Herd immunity is a form of indirect protection from infectious disease that occurs when a large percentage of a population has become immune to an infection. Whether through vaccination or previous infections, thereby providing a measure of protection for individuals who are not immune.
Can Herd Immunity help Pakistan in fighting COVID-19? The idea of introducing herd immunity is not new to science and society, at large. Herd immunity is proven effective in the past to get the hold of viruses like smallpox. But is herd immunity a solution to Covid-19?
To answer these questions, we need to simultaneously analyze some factors. These include the process of herd immunity and the replication of the novel Corona Virus.
COVID- 19 is a big challenge for the entire world
The COVID-19 pandemic has left all of us in a state of trepidation. Experts believe that every present living generation of today’s world has never experienced a crisis like this ever before. Even the countries with the most developed health care system have proved to be insufficient in catering to the damage caused by Covid-19.
The possible vaccine testing has already begun in a few countries. But a long duration is imperative for it to the people’s reach. Up till then, can the world afford to pay the price that comes with inducing herd immunity without a vaccine?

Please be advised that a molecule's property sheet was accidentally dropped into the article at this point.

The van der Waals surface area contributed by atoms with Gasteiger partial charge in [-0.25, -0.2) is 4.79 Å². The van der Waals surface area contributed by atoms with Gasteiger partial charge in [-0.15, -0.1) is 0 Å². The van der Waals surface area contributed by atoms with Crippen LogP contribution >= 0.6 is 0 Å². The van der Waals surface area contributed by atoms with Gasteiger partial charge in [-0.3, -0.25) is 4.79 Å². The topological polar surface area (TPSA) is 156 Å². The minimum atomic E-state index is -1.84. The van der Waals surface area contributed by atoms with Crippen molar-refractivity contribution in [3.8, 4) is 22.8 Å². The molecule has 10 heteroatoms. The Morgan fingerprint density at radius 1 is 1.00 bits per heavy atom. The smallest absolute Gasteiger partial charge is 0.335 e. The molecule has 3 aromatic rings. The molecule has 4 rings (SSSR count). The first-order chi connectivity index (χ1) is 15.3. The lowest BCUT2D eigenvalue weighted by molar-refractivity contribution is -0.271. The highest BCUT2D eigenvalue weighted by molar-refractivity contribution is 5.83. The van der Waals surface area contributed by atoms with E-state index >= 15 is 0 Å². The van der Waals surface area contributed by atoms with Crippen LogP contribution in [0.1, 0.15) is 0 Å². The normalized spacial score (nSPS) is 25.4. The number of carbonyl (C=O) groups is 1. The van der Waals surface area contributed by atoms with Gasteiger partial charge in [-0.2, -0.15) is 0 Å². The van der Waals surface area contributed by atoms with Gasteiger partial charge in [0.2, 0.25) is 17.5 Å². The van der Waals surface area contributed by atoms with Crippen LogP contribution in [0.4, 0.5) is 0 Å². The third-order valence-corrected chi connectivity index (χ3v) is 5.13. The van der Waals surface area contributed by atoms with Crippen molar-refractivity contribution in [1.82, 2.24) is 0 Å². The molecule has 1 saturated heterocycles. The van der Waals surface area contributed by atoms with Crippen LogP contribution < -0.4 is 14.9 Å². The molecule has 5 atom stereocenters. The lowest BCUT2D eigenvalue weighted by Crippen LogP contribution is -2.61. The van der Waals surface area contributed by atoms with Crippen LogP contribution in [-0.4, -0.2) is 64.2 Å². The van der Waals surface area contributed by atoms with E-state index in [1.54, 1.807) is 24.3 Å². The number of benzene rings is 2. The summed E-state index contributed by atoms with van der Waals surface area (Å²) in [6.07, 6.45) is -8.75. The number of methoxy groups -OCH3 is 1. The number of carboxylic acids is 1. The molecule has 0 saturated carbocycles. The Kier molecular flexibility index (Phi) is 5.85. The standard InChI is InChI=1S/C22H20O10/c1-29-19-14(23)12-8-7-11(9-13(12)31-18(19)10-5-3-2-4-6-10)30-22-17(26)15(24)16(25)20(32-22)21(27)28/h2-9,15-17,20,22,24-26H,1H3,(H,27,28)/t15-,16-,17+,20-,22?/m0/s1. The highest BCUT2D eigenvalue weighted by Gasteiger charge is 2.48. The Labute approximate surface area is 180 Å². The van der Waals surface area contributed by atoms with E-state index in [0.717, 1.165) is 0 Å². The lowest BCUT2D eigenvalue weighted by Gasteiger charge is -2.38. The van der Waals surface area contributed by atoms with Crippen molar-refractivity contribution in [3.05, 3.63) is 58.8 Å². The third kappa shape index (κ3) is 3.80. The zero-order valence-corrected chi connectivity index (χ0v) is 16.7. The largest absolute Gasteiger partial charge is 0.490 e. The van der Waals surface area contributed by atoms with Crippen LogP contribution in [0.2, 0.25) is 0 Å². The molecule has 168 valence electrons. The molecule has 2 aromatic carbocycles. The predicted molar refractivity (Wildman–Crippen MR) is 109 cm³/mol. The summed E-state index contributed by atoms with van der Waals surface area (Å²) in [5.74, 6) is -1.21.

How it was used in the past?
Herd immunity refers to the process where a significant percentage of a population has become immune to a disease. Mostly this percentage is as high as 80-90% of the population for herd immunity to be effective. Only then there will be a chance for developing protection for the 10-20% of people. Especially that are susceptible to the disease. The major population that has developed immunity will neither get the infection nor will be able to pass it to the susceptible ones.
Diseases like smallpox, measles and tuberculosis have been reducing. They are wholly eradicated in many parts of the world due to herd protection. However, herd immunity became effective when vaccines were applied alongside. That means, the majority of the people were already immunize through vaccines before the viruses infected them.
Without a vaccine, we wouldn’t have been able to combat diseases like smallpox with the same success. Hence, we still see an outbreak of vaccine-preventable diseases in underdeveloped countries. Especially, where the community’s response to vaccination is not adequate. So the results of inducing herd protection through active natural immunity are not so promising.
With no vaccine, should we rely on herd immunity to defeat Covid-19?
Without any vaccine, infections are overcome by the body’s response to the virus through antibodies. Herd immunity through this process would require 80-90% of the population to be exposed to the SARS-Cov-2 (the virus responsible for Covid-19). This seems a massive risk. Because we cannot guarantee what percentage of the population would survive the virus even to continue the herd protection. Also, it could take months or maybe years to develop significant herd protection.